Raleigh, N.C. — State lawmakers are considering "placeholder" legislation that would require large out-of-state retailers to collect sales tax from North Carolina residents as soon as such collections are allowed nationwide.
The U.S. Supreme Court ruled 25 years ago that retailers don't have to collect sales tax unless they have a physical presence in a state, but pressure is building on Congress to enact legislation that would require the collection of sales tax on all online transactions.
"What states are arguing today is that, with economic nexus, with computers, with technology, the way things are more globally interacted, it would no longer be a burden for retailers to do this," Cindy Avrette of the General Assembly's Research Division told members of the Senate Finance Committee on Wednesday.
Seventeen states have legislation pending similar to North Carolina's Senate Bill 81, Avrette said, and a number of others are trying to expand the definition of a physical presence for retailers.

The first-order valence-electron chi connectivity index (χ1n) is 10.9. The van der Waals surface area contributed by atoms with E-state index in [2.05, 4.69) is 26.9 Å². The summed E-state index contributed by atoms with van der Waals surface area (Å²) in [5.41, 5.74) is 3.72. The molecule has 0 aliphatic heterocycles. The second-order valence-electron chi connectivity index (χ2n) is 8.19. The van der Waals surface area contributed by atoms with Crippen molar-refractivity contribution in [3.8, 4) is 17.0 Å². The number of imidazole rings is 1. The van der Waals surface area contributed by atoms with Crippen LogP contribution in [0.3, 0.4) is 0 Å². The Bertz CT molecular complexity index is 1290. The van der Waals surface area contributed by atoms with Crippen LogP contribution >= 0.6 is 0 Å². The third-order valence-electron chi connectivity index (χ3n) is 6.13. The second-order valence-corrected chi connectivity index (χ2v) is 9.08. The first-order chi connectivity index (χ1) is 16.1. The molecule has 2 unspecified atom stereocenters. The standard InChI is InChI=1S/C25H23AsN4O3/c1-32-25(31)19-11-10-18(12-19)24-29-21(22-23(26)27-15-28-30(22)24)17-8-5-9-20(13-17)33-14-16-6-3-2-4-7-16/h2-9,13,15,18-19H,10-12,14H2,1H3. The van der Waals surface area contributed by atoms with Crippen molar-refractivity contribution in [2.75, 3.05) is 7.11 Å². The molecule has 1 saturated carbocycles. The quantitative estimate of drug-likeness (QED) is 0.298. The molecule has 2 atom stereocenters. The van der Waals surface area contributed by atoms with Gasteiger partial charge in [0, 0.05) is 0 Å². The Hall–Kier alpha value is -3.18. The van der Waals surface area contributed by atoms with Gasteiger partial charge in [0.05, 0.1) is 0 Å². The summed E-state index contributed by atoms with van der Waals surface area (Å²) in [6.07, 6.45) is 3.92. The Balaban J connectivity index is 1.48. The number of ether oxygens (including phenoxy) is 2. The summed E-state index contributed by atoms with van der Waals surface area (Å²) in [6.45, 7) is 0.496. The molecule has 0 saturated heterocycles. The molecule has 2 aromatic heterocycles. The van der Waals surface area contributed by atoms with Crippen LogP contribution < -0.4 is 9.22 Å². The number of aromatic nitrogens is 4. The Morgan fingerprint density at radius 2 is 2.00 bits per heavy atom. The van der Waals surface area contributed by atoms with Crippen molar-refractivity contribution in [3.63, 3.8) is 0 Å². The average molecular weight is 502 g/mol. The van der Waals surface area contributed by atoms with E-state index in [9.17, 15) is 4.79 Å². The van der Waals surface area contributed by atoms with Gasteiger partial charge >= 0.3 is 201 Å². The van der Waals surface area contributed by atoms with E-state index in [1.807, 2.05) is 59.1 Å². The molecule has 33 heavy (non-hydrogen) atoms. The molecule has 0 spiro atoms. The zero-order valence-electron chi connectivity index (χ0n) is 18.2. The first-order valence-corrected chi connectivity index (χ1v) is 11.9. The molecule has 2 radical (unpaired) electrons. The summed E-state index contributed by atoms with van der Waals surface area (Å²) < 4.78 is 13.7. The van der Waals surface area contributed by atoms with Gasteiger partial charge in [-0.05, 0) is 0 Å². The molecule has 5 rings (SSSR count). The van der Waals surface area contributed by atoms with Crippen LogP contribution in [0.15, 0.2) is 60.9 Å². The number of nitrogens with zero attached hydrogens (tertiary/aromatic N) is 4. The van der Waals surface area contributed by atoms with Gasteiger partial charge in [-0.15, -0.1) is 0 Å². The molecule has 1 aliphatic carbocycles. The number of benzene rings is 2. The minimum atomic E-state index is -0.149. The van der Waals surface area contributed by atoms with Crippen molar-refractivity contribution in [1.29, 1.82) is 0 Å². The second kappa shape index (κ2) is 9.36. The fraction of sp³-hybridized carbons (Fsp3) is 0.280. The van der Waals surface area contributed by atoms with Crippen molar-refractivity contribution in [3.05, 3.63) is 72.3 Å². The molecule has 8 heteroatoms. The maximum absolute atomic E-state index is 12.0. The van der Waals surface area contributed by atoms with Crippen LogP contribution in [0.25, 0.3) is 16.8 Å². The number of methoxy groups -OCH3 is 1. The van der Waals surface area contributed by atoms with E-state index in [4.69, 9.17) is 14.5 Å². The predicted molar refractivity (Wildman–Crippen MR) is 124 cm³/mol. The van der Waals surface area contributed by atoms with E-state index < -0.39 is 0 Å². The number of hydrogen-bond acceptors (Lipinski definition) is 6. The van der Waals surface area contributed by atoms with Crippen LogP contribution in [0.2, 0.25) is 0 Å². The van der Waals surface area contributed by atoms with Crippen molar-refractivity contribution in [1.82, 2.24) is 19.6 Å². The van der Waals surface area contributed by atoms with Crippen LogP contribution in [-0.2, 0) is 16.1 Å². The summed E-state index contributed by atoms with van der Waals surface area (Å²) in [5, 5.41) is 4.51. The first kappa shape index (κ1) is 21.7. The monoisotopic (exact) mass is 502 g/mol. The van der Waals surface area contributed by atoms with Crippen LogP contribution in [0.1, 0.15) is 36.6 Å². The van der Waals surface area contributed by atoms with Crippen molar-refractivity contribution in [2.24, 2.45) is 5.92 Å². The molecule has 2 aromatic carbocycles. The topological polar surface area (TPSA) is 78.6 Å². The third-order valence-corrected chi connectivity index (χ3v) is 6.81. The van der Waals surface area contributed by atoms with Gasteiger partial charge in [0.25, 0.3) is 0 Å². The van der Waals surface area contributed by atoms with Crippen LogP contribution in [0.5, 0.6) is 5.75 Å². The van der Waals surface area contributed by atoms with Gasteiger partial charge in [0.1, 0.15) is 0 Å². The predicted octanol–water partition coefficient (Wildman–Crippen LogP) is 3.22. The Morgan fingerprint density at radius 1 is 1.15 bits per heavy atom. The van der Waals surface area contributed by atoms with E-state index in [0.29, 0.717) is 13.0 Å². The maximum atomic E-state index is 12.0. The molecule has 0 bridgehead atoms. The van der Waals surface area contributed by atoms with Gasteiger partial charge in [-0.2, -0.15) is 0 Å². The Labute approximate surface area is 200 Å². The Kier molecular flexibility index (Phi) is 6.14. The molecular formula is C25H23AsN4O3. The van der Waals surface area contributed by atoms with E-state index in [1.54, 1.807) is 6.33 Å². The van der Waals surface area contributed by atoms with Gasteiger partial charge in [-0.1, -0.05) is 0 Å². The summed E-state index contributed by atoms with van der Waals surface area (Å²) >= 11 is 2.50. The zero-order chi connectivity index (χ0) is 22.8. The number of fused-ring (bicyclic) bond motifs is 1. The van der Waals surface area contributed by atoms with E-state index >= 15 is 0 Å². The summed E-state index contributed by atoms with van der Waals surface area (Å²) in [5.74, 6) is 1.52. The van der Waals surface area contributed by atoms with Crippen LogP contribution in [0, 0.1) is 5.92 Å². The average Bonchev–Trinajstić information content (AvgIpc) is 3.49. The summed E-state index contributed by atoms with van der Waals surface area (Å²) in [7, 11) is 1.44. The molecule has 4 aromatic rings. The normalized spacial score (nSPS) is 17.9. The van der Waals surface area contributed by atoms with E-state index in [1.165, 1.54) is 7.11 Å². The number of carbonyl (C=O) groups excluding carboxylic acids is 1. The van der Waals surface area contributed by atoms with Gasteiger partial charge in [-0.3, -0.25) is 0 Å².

Senate Bill 81 would establish an "economic nexus" of at least 200 sales in North Carolina a year or $100,000 in revenue from sales in the state as enough to require a retailer to collect sales tax.
Sen. Tommy Tucker, R-Union, said North Carolina modeled its proposal after one that was struck down this week in South Dakota. That law is viewed as the best test case for the Supreme Court to overturn its earlier ruling or for Congress to take action, Avrette said.
Adopting Senate Bill 81 would ensure that North Carolina has a law on the books so the state could immediately start reaping the benefits of any new court ruling or federal law on online sales tax, Tucker said.
"We need to do something, whether this is the correct fix or something else," said Sen. Floyd McKissick, D-Durham "There's a lot of internet sales out there going on."
Amazon and a few other online retailers voluntarily collect sales taxes, but most don't, Tucker said.
The North Carolina Retail Merchants Association favors the bill as a way to level the playing field with online competitors out of state, while the Washington, D.C.-based Internet Association opposes it, Tucker said.
"My wife is against this bill," he added with a laugh, bemoaning her penchant for online shopping and the resulting chore for him to calculate the sales tax to report on their annual income tax return.
"My wife probably went to a physical brick-and-mortar store twice this Christmas. Everything for the kids and me showed up on the back doorstep or the front doorstep shipped in, and the state has no recourse on charging (tax) for that," he said.